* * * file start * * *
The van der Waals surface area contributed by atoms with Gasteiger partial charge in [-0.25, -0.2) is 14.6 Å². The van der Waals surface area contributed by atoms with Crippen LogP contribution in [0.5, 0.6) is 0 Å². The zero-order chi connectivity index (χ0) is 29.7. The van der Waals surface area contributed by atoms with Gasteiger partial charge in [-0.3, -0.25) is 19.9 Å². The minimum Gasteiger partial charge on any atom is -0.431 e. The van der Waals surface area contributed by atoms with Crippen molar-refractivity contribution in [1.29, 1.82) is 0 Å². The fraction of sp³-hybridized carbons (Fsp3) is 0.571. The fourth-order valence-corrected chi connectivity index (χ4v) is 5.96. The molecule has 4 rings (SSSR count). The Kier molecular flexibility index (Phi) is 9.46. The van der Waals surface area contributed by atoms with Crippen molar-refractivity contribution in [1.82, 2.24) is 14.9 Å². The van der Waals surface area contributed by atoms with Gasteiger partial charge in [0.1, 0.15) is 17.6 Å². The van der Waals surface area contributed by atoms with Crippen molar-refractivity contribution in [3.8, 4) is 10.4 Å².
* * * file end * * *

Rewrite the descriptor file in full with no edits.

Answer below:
The van der Waals surface area contributed by atoms with Gasteiger partial charge in [-0.25, -0.2) is 14.6 Å². The van der Waals surface area contributed by atoms with Crippen LogP contribution in [0.5, 0.6) is 0 Å². The zero-order chi connectivity index (χ0) is 29.7. The van der Waals surface area contributed by atoms with Gasteiger partial charge in [-0.3, -0.25) is 19.9 Å². The minimum Gasteiger partial charge on any atom is -0.431 e. The van der Waals surface area contributed by atoms with Crippen molar-refractivity contribution in [1.29, 1.82) is 0 Å². The fraction of sp³-hybridized carbons (Fsp3) is 0.571. The fourth-order valence-corrected chi connectivity index (χ4v) is 5.96. The molecule has 4 rings (SSSR count). The Kier molecular flexibility index (Phi) is 9.46. The van der Waals surface area contributed by atoms with Crippen molar-refractivity contribution in [1.82, 2.24) is 14.9 Å². The van der Waals surface area contributed by atoms with Gasteiger partial charge in [0.1, 0.15) is 17.6 Å². The van der Waals surface area contributed by atoms with Crippen molar-refractivity contribution in [3.8, 4) is 10.4 Å².